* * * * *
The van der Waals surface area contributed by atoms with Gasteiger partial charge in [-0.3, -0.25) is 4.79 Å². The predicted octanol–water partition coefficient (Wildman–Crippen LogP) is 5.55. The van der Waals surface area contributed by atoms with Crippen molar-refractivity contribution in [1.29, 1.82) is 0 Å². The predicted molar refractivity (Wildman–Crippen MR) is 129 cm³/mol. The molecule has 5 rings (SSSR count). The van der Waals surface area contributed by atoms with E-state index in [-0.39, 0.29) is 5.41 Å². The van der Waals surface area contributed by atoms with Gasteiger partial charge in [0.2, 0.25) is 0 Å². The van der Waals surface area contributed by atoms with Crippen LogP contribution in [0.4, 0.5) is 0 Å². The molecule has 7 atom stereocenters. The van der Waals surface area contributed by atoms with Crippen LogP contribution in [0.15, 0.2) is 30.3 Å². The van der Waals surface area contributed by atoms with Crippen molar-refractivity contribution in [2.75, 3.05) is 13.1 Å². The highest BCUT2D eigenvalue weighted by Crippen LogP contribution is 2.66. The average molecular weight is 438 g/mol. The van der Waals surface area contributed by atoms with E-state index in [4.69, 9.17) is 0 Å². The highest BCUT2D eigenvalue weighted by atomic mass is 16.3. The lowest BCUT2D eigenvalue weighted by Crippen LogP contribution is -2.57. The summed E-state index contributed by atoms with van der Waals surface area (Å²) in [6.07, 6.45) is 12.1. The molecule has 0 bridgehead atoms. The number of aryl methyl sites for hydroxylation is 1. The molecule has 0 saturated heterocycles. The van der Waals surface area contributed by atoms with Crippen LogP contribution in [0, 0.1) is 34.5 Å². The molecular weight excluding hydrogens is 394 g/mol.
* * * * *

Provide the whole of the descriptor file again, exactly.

The van der Waals surface area contributed by atoms with Gasteiger partial charge in [-0.3, -0.25) is 4.79 Å². The predicted octanol–water partition coefficient (Wildman–Crippen LogP) is 5.55. The van der Waals surface area contributed by atoms with Crippen molar-refractivity contribution in [1.29, 1.82) is 0 Å². The predicted molar refractivity (Wildman–Crippen MR) is 129 cm³/mol. The molecule has 5 rings (SSSR count). The van der Waals surface area contributed by atoms with E-state index in [-0.39, 0.29) is 5.41 Å². The van der Waals surface area contributed by atoms with Gasteiger partial charge in [0.2, 0.25) is 0 Å². The van der Waals surface area contributed by atoms with Crippen LogP contribution in [0.4, 0.5) is 0 Å². The molecule has 7 atom stereocenters. The van der Waals surface area contributed by atoms with Crippen LogP contribution in [0.15, 0.2) is 30.3 Å². The van der Waals surface area contributed by atoms with Crippen molar-refractivity contribution in [2.75, 3.05) is 13.1 Å². The highest BCUT2D eigenvalue weighted by Crippen LogP contribution is 2.66. The average molecular weight is 438 g/mol. The van der Waals surface area contributed by atoms with E-state index in [4.69, 9.17) is 0 Å². The highest BCUT2D eigenvalue weighted by atomic mass is 16.3. The lowest BCUT2D eigenvalue weighted by Crippen LogP contribution is -2.57. The summed E-state index contributed by atoms with van der Waals surface area (Å²) in [6.07, 6.45) is 12.1. The molecule has 0 bridgehead atoms. The number of aryl methyl sites for hydroxylation is 1. The molecule has 0 saturated heterocycles. The van der Waals surface area contributed by atoms with Crippen LogP contribution in [0, 0.1) is 34.5 Å². The molecular weight excluding hydrogens is 394 g/mol.